Asda also committed to reducing waste by 50% and having a net "regenerative impact on nature" no later than 2050. It said its customers will not pay more for greener options.
The retailer's move responds to growing consumer demands for less waste and more action on the environment.
Britons have become increasingly aware of the urgency of addressing climate change, spurred on by campaigners including veteran naturalist and broadcaster David Attenborough and Swedish teen activist Greta Thunberg.
"This is an issue that matters greatly to our customers. Our own insight tells us that more than 80% believe that supermarkets have a responsibility to reduce the amount of single use plastics in stores," said Asda CEO Roger Burnley.
In January, Sainsbury's committed to having net zero greenhouse gas emissions by 2040, a decade ahead of the UK government's own target which it said "isn't soon enough"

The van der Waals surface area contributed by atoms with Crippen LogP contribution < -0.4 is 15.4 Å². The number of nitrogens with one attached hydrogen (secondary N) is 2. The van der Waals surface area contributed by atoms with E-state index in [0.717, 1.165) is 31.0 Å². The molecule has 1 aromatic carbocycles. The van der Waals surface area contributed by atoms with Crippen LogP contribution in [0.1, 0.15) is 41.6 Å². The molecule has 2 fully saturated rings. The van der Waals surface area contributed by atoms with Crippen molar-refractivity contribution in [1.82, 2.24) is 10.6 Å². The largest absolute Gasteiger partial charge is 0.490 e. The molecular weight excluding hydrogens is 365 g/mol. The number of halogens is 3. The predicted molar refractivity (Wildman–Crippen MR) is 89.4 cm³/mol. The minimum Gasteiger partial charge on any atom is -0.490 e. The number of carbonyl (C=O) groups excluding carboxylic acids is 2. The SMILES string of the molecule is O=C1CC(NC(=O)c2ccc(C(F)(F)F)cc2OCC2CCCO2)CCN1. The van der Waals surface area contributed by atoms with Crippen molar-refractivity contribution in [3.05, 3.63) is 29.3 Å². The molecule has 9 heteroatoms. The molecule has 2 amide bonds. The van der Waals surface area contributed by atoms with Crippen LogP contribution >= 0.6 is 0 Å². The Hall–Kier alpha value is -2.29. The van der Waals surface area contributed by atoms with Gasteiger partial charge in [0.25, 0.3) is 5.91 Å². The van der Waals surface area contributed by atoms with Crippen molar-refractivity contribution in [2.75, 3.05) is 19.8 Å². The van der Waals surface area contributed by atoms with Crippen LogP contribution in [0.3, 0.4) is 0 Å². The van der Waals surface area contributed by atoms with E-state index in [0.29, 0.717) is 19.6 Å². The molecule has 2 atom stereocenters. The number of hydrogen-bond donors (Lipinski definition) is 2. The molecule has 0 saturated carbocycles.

Earlier this month, American parent Walmart agreed to sell a majority stake in Asda to the Issa brothers and private equity group TDR Capital in a deal which gave the British business an enterprise value of $8.8 billion.
The British billionaire brothers made their fortune from petrol forecourts.
To coincide with its pledges, Asda launched its first sustainability trial store in Leeds, northern England, which is designed to help shoppers reduce, reuse and recycle.
More than 30 household staples are sold in refillable format, including Unilever's PG Tips tea bags, Persil laundry detergent and Radox shower gel; along with Kellogg's cereals, PepsiCo's Quaker Oats; Vimto cordial and Lavazza coffee.
Some 53 fresh produce lines are sold in a loose and unwrapped format including 29 new lines such as cauliflowers, mushrooms, apples, cabbages and baby plum tomatoes.
The outer plastic wrapping on Heinz and Asda brand canned multipacks including beans and soups will be removed.
The store will also feature a reverse vending machine for cans, plastic and glass drinks bottles and a hanger recycling facility.
(Reporting by Molly Darlington and James Davey. Editing by Jane Merriman)